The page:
“I never try to baffle or mystify [with my songs] although I can understand that with the habit of literal reading that is taught in schools it is sometimes difficult to enjoy the work.” Leonard Cohen

From Have You Heard The One About Lenny In The Sandwich Bar? by Andrew Tyler. Disc: September 2, 1972. Originally posted October 14, 2013 at DrHGuy.com, a predecessor of Cohencentric

Photo: Leonard Cohen At Family Wedding – 1956

In 1950, Masha, Leonard’s mother, married Harry Ostrow,a pharmacist, who was described by David Cohen, Leonard’s cousin, as “a very sweet, ineffectual man, a nice guy.”1 The relationship between Leonard and his stepfather was characterized as “pleasant but distant.”2 Shortly after the marriage, Harry Ostrow was diagnosed with multiple sclerosis,3 a discovery that seemed to dishearten Masha, who had nursed Nathan, her first husband through his debilitating illnesses. By 1957, Harry and Masha had separated with Harry moving to Florida.

Update: See “He was extremely charismatic with a wonderfully clever and quick sense of humour.” Roz Van Zaig, Leonard Cohen’s Stepsister, Talks About Leonard, Esther, & Masha

The above photo  was taken at the wedding of Roz Ostrow Van Zaig and Eddie Van Zaig,

Back row, from left to right: Harry Ostrow (Leonard’s stepfather), Freda Guttman, Roz Ostrow (Leonard’s stepsister), Eddie Van Zaig, Leonard Cohen, Victor Cohen (brother-in-law). Front row, from left to right: Masha Cohen Ostrow (Leonard’s mother ), Esther Cohen (Leonard’s sister)

Photo found at Various Positions by Ira Nadel. Originally posted Oct 12, 2011 at DrHGuy.com, a predecessor of Cohencentric


  1. I’m Your Man by Sylvie Simmons []
  2. I’m Your Man by Sylvie Simmons []
  3. Various Positions by Ira Nadel []

Video – Leonard Cohen In The Movies: Mia Kirshner Dances To “Everybody Knows” In Exotica

In Atom Egoyan’s Exotica, Mia Kirshner dances to Leonard Cohen’s Everybody Knows at a Toronto gentleman’s club inhabited by a group of patrons, dancers, and owners who are connected by previous and ongoing relationships. The film, a prize winner at Cannes and the recipient of French and Canadian honors, is a series of mysteries solved by the revelation of more mysteries – and then presented in a chronologically jumbled manner.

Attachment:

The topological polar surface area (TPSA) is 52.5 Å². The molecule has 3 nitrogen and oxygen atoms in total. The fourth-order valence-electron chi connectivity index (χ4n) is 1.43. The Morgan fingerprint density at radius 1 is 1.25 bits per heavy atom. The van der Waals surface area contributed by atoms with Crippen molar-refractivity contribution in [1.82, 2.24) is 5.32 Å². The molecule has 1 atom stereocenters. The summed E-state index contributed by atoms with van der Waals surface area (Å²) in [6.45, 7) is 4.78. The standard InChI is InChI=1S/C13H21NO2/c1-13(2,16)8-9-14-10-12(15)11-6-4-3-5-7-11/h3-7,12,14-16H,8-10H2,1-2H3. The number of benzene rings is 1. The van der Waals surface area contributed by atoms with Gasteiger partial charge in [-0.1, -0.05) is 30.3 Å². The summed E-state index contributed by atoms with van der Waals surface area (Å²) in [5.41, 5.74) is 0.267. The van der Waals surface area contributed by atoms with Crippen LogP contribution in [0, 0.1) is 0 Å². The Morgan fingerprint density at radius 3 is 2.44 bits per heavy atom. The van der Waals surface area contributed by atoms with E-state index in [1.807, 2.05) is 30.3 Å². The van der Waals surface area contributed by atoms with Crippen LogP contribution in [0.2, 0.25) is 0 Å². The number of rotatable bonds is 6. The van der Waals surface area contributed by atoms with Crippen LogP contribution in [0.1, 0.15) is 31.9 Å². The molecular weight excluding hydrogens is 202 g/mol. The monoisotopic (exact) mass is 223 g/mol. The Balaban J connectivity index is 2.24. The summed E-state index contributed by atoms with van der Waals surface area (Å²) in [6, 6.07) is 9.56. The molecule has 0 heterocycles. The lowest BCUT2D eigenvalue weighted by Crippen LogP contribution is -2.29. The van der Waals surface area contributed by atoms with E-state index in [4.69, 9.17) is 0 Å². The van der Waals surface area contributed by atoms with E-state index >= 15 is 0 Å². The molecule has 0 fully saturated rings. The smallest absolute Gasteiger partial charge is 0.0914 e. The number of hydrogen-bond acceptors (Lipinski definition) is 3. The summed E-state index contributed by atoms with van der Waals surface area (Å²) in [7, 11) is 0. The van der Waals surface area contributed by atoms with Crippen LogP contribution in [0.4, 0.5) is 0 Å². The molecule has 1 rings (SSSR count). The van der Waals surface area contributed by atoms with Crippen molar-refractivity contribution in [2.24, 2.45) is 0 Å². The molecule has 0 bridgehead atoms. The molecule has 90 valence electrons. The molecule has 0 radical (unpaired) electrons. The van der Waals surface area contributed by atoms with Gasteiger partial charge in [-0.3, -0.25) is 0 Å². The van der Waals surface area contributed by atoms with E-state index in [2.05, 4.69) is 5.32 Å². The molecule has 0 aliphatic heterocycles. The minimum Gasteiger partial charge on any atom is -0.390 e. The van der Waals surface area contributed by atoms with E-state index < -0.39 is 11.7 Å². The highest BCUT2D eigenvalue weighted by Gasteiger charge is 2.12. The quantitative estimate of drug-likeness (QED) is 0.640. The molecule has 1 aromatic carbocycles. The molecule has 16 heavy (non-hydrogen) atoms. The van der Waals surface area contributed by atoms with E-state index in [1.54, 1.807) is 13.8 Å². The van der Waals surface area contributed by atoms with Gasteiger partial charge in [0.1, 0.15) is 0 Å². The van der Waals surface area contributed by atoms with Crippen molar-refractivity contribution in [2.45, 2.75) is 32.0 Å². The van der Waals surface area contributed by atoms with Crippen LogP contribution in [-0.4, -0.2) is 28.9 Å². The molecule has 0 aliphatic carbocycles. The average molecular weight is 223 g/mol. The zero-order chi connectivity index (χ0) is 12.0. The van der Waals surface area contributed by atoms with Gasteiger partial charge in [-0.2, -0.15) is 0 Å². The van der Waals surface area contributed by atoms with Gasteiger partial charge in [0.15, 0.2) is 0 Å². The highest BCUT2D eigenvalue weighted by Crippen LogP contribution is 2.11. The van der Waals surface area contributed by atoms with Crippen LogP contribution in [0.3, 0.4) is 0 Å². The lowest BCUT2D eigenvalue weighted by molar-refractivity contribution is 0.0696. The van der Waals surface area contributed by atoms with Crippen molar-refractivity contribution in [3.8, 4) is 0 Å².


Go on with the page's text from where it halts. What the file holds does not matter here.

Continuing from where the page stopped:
For more on the two films about strippers featuring Cohen songs in the soundtracks – Exotica & Dancing At The Blue Iguana – see A Contemplation Of Leonard Cohen’s Music In Soundtracks Of Two Movies About Strip Clubs.

“Everybody Knows” from Exotica

Note: Originally posted Oct 19, 2014 at DrHGuy.com, a predecessor of Cohencentric

Leonard Cohen’s Montreal: The Montreal Pool Room

Montreal Pool Room at its post-2010 site, across street from the location Leonard Cohen visited

The Montreal Pool Room is another Montreal establishment regularly named as a Leonard Cohen hangout. The following excerpt is from Montreal Pool Room Is Moving On Wednesday by Andy Riga (Montreal Gazette: March 26, 2010)

From a 2009 Gazette story about the lower Main:

One of the most popular night spots in the 1960s and ’70s was the Montreal Pool Room, at 1200 St. Laurent, where you could score a hot dog steamé and rub shoulders with the likes of a young Leonard Cohen or Michel Tremblay.

“Reeking of patates, steamies and lost innocence, this cheap Red Light institution has hands down the best hot dogs and inhale-the-grease fries,” is how one tourist guidebook writer described the Pool Room.

In spite of the date on the door that claims a Bulgarian immigrant, Filipoff Dakov, opened the Montreal Pool Room in 1912, city archives show Dakov obtained his first licence in 1921.

His was one of three billiards rooms on the block.

The Montreal Pool Room lost much of its legendary underground allure after it was gutted by fire in 1989. When it reopened, things weren’t quite the same.

I’m not sure about that. It still has a je-ne-sais-quoi.

“Seedy goodness,” is how one colleague describes it.

“It is a slice of our nightlife, where the world – rich or poor – meets,” says another.

Hot dog steamé from the Montreal Pool Room

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“There’s nothing like singing for people… [It’s a] wonderful opportunity to explore the song itself” Leonard Cohen


There’s nothing like singing for people. Having that moment before the people, it changes the song, the delivery, and to accommodate the song to the moment is a wonderful opportunity to explore the song itself.quotedown2

Leonard Cohen

Comment made at the Sept 10, 2014 Popular Problems Preview In Los Angeles. From Leonard Cohen on the Inner Workings of His New Album ‘Popular Problems’ by Todd Aaron Jensen. Bio: Dec 1, 2014.

Note: Originally posted at Dec 1, 2014 DrHGuy.com, a predecessor of Cohencentric